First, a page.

Meanwhile, in August 2002, LaSalle amended its counterclaim.   Besides the earlier claims for declaratory and injunctive relief, LaSalle alleged Leasco breached the contract by refusing to close on the purchase, failing to cure after notice of default, failing to surrender possession of the hotel after notice, failing to pay property taxes, and failing to pay holdover rent.   LaSalle alleged Meridien was in breach of contract by continuing to manage and operate the hotel despite termination of the lease and the resulting termination of the management agreement.   LaSalle sought damages of forfeiture of Leasco's security deposit, disgorgement of all proceeds derived from the operation and management of the hotel earned after the lease terminated on February 17, 2002, holdover rent of 1.5 times the agreed rent, and unpaid personal property taxes.   LaSalle also alleged appellants committed trespass by remaining in possession of the premises and managing and operating the hotel after termination of the lease.   LaSalle sought actual damages for trespass as well as disgorgement by appellants of all revenues earned from the hotel during the period of trespass.

The case went to trial on LaSalle's claims in March 2005.   The trial court's final judgment stated the first partial summary judgment resolved LaSalle's breach of lease claim against Leasco.   The court awarded LaSalle damages of holdover rent against Leasco of $2,130,136, plus prejudgment interest.   The court subtracted from this award Leasco's security deposit, which LaSalle had retained.   The court also awarded LaSalle judgment against Meridien for the $507,010 of management fees Meridien collected from Leasco, plus prejudgment interest.   LaSalle requested that Meridien be jointly and severally liable with Leasco for the holdover rent damages, but the trial court denied that request.4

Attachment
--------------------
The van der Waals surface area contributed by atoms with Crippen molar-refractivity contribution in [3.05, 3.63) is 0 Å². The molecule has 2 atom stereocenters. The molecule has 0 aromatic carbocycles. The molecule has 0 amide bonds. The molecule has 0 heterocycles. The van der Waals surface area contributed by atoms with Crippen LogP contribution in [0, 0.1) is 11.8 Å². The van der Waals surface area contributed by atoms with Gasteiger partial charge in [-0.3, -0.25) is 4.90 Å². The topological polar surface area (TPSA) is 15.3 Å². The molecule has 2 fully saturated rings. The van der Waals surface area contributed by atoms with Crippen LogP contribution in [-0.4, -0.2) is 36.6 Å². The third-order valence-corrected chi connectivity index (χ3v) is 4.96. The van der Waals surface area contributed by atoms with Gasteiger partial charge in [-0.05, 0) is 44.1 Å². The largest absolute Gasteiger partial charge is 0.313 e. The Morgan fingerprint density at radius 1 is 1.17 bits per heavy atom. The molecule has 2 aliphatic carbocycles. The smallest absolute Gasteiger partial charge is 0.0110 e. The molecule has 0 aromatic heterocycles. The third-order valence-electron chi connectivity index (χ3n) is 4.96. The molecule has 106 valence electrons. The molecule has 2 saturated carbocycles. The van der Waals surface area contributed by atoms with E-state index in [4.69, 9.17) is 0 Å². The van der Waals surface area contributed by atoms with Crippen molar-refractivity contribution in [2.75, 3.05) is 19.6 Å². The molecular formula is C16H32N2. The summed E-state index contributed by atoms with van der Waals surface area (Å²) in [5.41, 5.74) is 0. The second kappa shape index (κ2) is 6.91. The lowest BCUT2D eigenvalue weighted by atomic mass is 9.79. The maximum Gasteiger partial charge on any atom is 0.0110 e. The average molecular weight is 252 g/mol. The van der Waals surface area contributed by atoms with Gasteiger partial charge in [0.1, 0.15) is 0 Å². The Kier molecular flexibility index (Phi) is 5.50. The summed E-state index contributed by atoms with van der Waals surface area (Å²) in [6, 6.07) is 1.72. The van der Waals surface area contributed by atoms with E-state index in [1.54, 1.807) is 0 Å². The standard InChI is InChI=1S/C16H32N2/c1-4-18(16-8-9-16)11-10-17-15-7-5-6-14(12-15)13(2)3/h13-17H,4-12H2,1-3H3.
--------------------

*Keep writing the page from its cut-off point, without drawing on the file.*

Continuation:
Besides the hotel in Dallas, LaSalle and Meridien had an identical arrangement in New Orleans.   There, the Meridien entity constituting the lessee was MHI Leasco New Orleans, Inc.   However, the litigation in the Louisiana courts came to a different result.   The key difference in the two cases is the outcome of the hearings for injunctive relief in 2002.   As discussed above, the Texas court denied the requests for injunctive relief.   In Louisiana, however, the court granted Meridien and Leasco New Orleans's request for a preliminary injunction and stayed the proceedings until the parties arbitrated the fair market value of Leasco New Orleans.   See LHO New Orleans v. MHI Leasco New Orleans, Inc., 833 So.2d 1010, 1012 (La.Ct.App.2002).   The injunctive relief hearing took place before Leasco New Orleans was in default under the lease, and because of the stay, it could not be in default until after the stay was lifted.   See id. at 1016.